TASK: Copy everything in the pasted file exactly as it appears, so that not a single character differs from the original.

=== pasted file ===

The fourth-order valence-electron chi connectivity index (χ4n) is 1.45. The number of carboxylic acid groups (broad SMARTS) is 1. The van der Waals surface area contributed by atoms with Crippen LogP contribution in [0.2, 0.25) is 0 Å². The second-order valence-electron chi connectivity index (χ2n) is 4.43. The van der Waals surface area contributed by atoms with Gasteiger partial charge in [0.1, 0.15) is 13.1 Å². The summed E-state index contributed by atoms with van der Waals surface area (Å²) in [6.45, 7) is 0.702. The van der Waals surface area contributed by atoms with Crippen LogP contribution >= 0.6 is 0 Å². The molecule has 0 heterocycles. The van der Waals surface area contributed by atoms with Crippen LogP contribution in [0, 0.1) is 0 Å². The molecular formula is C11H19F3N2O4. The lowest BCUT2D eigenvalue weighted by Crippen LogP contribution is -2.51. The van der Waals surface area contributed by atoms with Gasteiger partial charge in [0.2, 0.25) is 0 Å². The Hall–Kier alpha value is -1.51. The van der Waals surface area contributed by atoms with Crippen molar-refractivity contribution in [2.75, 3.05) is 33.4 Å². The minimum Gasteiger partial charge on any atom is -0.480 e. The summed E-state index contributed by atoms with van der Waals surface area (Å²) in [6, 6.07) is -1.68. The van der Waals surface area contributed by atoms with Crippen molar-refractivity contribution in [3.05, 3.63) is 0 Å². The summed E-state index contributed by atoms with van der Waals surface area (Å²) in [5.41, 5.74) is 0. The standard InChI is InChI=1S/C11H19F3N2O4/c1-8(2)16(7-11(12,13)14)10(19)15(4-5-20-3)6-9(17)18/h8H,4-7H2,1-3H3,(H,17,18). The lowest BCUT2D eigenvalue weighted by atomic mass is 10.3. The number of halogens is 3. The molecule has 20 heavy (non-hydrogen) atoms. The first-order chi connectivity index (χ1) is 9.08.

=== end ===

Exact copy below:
The fourth-order valence-electron chi connectivity index (χ4n) is 1.45. The number of carboxylic acid groups (broad SMARTS) is 1. The van der Waals surface area contributed by atoms with Crippen LogP contribution in [0.2, 0.25) is 0 Å². The second-order valence-electron chi connectivity index (χ2n) is 4.43. The van der Waals surface area contributed by atoms with Gasteiger partial charge in [0.1, 0.15) is 13.1 Å². The summed E-state index contributed by atoms with van der Waals surface area (Å²) in [6.45, 7) is 0.702. The van der Waals surface area contributed by atoms with Crippen LogP contribution >= 0.6 is 0 Å². The molecule has 0 heterocycles. The van der Waals surface area contributed by atoms with Crippen LogP contribution in [0, 0.1) is 0 Å². The molecular formula is C11H19F3N2O4. The lowest BCUT2D eigenvalue weighted by Crippen LogP contribution is -2.51. The van der Waals surface area contributed by atoms with Gasteiger partial charge in [0.2, 0.25) is 0 Å². The Hall–Kier alpha value is -1.51. The van der Waals surface area contributed by atoms with Crippen molar-refractivity contribution in [2.75, 3.05) is 33.4 Å². The minimum Gasteiger partial charge on any atom is -0.480 e. The summed E-state index contributed by atoms with van der Waals surface area (Å²) in [6, 6.07) is -1.68. The van der Waals surface area contributed by atoms with Crippen molar-refractivity contribution in [3.05, 3.63) is 0 Å². The summed E-state index contributed by atoms with van der Waals surface area (Å²) in [5.41, 5.74) is 0. The standard InChI is InChI=1S/C11H19F3N2O4/c1-8(2)16(7-11(12,13)14)10(19)15(4-5-20-3)6-9(17)18/h8H,4-7H2,1-3H3,(H,17,18). The lowest BCUT2D eigenvalue weighted by atomic mass is 10.3. The number of halogens is 3. The molecule has 20 heavy (non-hydrogen) atoms. The first-order chi connectivity index (χ1) is 9.08.